In 1972, President Richard M. Nixon visited (what was then referred to as) Communist China. Western media made a big deal out of the fact there were only a few automobiles on the streets of Beijing, and they were used by the very wealthy and government bureaucrats. The Chinese masses rode bicycles, Mao Jackets were virtually de rigeur and pollution seemed virtually nonexistent.
In 1979, Deng Xiaoping, the Chairman of the Communist Party, instrumented a number of Economic Reforms, which began transforming China gradually into a Capitalist Society. It is important to remember, however, that China is still a Managed Economy. That shift moved roughly 25% of China’s 1.35 Billion Population into the “Consumer” (Middle) Class. Cars now fight for space among Beijing’s burgeoning traffic congestion, urban dwellers have mostly adopted western-style clothes and Beijing’s pollution has become worrisome.
Recently, many investors have become concerned with the impact of the slowing economic growth in China–and what that may mean for the overall Worldwide Economy. Several years ago, China passed, first, Germany and, then Japan, to become the second largest Economy, after the U. S. But, let’s put that into Perespective.
Between 1960 and 1978, the Chinese Economy, as measured by the Gross Domestic Product, grew by 5.5%, on average. Following the Economic Reforms of 1979, that growth had basically doubled, to 10.4% by 2010, with substantial fluctuations along the way . Between 1980 and 2013, the GDP of China multiplied by 30.27 times, to $9.185 Trillion. For comparison, the U. S. GDP multiplied by 5.67 times, to $16.237 Trillion.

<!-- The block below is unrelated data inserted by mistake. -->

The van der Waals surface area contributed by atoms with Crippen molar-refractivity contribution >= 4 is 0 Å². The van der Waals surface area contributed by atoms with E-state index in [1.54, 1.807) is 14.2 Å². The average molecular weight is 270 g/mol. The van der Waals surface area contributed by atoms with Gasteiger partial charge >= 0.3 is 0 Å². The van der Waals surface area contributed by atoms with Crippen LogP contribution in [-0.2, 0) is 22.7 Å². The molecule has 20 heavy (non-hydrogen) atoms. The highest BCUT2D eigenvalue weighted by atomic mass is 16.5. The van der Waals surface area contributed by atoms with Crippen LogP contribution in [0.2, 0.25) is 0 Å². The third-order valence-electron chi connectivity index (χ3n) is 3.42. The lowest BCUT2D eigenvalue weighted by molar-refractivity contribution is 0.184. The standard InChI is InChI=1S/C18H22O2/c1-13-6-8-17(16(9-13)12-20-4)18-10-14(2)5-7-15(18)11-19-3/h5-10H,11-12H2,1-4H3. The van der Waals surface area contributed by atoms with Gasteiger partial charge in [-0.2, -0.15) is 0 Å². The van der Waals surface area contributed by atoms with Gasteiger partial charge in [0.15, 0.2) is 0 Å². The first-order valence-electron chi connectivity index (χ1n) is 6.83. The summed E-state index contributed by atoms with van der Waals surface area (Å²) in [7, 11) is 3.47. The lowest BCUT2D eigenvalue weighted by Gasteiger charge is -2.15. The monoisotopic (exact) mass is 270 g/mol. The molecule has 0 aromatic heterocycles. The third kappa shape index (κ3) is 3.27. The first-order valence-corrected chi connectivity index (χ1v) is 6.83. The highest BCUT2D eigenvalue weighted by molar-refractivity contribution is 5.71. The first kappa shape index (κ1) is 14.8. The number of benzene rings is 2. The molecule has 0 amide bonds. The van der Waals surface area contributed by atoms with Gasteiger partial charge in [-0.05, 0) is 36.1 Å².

The potential impact of the slowing of the Chinese Economy, at least to me, should not be as worrisome as some pundits say. When you look back 30-to-40 years, the interim growth has been from a very small base. For instance, the 1980 GDP ($303.446 Billion) was only 1.06% that of the U. S. ($2.8625 Trillion). Currently, China’s GDP has reached $9.185 Trillion, which is 55.57% that of the U. S. $16.237 Trillion GDP.
When comparing the National Economies of countries, however, I prefer to consider the respective Standards of Living–or, put another way, the Per Capita GDP. With a population of approximately 1.35 Billion, China is roughly 4.3 times the size of the
U. S. So, if you compute China’s GDP on a per capita basis, it would drop down the list somewhat as compared to the economies of Germany, Japan, South Korea, etc.
It is important to point-out that most of China’s growth has been in the service, lower-end manufacturing and assembly sectors; so, it hasn’t quite made in-roads into the true upscale Technology Sector…at least, not yet. But, that shift is what has moved roughly the equivalent of the entire U. S. Population into the Chinese Consumption Class.
Consider the impact of that many people starting to shop for other than the barest of necessities, moving into more-modern apartments, buying consumer electronics products, adding more protein to their diets and driving cars, etc. But, the economic growth of the past 35 years cannot possibly continue and, more and more, that will lead to Inflation and the need to Import more and more commodities, consumer products and the means of production from overseas markets. And, let’s not forget the environmental impact that such consumer growth will cause, both in China and Worldwide